Elizabeth Dole’s office on behalf her husband’s clients.
“I think the only time I’ve seen Bob Dole in our office is a Christmas party or a birthday party,” Nick said.
Marshall, Bob Dole’s spokesman, said it was not difficult to keep their two jobs separate. “They understand they can’t discuss certain matters and they don’t,” he said.
Bob Dole’s lobbying for certain clients have proved politically troubling at times for his wife.
For example, Elizabeth Dole strongly opposed a bid by Dubai Ports World, a company controlled by Dubai in the United Arab Emirates, to operate some U.S. ports.
When it was reported that Bob Dole was a lobbyist for the company, Democrats demanded she recuse herself from any congressional action, even after her husband said he would not lobby Congress on the matter.
“To be truthful, politically speaking, it was a disaster,” Nick said of the Dubai issue.
At least once, the Doles found themselves on the same side of an issue. Separate from her husband, Elizabeth Dole in 2003 also lobbied the EPA on the agency’s delayed decision on Forest Products Research Laboratory’s request to use the controversial lumber treatment chemical.
Elizabeth Dole wrote in support of EPA approval of the chemical on behalf of a North Carolina company that also was affected by the decision, according to National Journal. She later wrote another letter on behalf of another North Carolina company that opposed EPA approval of the chemical.
The Doles’ efforts to keep his lobbying work completely walled off from her Senate office have not been completely successful, federal records obtained by Media General show.
Lobbyists that represent foreign governments are required to disclose with the Justice Department their specific encounters with lawmakers on behalf of those countries.
The records show that Alston & Bird lobbyists who worked on Taiwanese and Indonesian lobbying accounts supervised by Bob Dole contacted Elizabeth Dole’s office on two occasions on behalf of those countries.
In the case of Taiwan, Bob Dole’s lobbying associate Marshall Harris contacted the office by email to set up a short “meet and greet” for Elizabeth Dole with the Taiwanese ambassador, Nick said. Harris could not be reached for comment.
The records show that Taiwan asked Bob Dole to coordinate Alston & Bird’s lobbying activities, and requested that he set up meetings with two senators per month.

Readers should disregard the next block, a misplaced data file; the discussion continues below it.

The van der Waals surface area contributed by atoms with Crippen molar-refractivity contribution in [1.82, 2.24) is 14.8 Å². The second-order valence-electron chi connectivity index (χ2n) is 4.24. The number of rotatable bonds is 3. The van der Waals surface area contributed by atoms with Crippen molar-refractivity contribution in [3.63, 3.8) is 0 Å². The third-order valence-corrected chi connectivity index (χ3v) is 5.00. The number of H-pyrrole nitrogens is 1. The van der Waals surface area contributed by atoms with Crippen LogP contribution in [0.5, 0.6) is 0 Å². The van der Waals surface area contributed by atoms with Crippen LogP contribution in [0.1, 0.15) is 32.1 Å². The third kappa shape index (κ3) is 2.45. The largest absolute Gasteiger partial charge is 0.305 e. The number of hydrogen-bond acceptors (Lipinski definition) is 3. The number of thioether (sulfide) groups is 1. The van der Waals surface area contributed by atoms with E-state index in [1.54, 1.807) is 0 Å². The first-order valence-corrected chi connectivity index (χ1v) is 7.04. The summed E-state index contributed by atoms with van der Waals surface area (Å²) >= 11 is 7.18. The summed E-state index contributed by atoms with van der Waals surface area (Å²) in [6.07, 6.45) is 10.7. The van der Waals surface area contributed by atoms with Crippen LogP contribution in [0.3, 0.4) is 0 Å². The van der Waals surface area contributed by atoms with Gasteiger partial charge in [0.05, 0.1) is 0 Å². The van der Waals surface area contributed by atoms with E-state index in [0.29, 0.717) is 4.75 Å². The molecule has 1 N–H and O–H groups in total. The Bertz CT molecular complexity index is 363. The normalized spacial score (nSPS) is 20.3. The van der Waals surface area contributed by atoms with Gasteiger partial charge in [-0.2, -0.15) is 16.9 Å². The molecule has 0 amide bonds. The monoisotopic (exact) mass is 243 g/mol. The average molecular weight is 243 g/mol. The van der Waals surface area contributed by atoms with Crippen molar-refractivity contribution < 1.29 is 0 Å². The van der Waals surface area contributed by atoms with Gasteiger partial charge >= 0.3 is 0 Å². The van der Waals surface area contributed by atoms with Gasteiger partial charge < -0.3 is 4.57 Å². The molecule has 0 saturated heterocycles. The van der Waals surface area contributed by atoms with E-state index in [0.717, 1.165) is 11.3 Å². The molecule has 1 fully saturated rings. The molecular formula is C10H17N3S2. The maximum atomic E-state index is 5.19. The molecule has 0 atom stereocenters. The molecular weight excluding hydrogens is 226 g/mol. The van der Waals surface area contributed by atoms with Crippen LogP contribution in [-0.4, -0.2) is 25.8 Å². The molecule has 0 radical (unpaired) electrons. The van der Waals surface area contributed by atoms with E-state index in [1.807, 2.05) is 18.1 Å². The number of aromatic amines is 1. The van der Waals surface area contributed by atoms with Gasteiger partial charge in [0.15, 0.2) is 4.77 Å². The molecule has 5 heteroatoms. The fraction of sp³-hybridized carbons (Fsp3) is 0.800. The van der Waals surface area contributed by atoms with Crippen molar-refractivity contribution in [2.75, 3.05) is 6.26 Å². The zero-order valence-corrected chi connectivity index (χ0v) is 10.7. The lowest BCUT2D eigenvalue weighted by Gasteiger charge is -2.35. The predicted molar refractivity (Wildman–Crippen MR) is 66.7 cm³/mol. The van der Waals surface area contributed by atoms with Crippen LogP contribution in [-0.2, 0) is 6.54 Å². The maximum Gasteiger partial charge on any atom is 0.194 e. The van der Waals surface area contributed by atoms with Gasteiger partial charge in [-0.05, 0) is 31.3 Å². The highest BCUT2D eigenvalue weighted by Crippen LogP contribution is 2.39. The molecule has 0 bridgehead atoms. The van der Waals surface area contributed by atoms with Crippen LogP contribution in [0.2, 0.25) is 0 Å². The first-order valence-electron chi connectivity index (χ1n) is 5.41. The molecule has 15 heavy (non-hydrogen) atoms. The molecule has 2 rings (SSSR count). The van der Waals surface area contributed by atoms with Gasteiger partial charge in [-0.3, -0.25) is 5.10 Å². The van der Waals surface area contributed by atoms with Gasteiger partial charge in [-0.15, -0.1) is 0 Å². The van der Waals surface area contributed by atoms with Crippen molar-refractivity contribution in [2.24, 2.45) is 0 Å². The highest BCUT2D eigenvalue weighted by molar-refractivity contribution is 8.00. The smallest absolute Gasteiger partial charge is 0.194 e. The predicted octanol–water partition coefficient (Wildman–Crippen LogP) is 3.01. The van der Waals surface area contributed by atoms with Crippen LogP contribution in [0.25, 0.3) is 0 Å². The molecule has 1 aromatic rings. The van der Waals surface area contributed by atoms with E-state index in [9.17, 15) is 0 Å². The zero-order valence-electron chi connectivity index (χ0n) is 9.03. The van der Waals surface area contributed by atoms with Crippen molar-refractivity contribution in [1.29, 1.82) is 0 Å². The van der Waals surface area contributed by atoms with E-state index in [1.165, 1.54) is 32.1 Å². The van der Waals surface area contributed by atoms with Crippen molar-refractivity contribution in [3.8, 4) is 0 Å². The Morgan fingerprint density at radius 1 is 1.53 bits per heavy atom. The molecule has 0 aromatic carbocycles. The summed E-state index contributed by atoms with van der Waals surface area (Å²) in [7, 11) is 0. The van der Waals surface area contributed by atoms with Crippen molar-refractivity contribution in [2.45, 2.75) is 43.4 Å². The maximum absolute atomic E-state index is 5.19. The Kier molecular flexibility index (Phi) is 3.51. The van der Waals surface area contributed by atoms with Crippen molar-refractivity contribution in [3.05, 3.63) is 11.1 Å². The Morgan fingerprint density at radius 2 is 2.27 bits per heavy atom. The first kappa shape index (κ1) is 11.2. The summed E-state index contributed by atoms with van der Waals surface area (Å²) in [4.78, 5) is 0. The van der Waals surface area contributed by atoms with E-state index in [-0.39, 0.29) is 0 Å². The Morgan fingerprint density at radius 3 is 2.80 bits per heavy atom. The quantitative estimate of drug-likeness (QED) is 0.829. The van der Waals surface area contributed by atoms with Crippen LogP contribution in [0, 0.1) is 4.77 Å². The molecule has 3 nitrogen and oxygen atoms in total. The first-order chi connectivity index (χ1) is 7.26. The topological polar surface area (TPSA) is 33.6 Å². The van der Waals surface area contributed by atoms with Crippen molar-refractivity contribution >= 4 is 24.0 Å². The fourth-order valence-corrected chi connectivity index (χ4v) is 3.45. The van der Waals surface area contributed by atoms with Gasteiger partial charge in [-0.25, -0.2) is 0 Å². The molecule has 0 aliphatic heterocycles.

Nick, Elizabeth Dole’s chief of staff, said she and her staff were not asked to take any action on behalf of Taiwan as a result of that meeting with the ambassador, nor did they. He said it was common for Elizabeth Dole to meet with ambassadors.
In the case of Indonesia, the records indicate that a meeting with “Sen. E. Dole” occurred April 9, 2004.
Nick said the office had no record of a meeting on that date with anyone from Alston & Bird or anyone related to Indonesia. But, he said, around that time, the lobbying firm forwarded an invitation from the Indonesian government to join other lawmakers on a trip to that country. Elizabeth Dole declined, Nick said.
Though there are other ways senators can influence policy, a review of bills and amendments sponsored by Elizabeth Dole during her term did not reveal any related to Taiwan and Indonesia.
The Taiwan and Indonesia contacts were in no way illegal, congressional ethics specialists said. Both contacts occurred before the Senate voted in 2007 to restrict some lobbying by spouses of lawmakers, and those new restrictions affected only direct lobbying by the spouses, not their associates.
Bob Dole’s Lobbying Clients Over the Last Decade
|Client Name||Income to Dole’s Firm||Issues||Bob Dole and/or His Lobbying Associates Targeted|
|Atmel Corp.||$220,000||“Smart Card” and encryption technology regulations||House, Senate, Dept. of Homeland Security, Dept. of State|
|Cord Use (formerly Cordus Corp.)||$120,000||Issues related to banking of umbilical cord blood, stem cell legislation||House, Senate|
|Council of State Administrators of Vocational Rehabilitation||$60,000||An earmark for a national training center to help disabled people start new careers||House, Senate|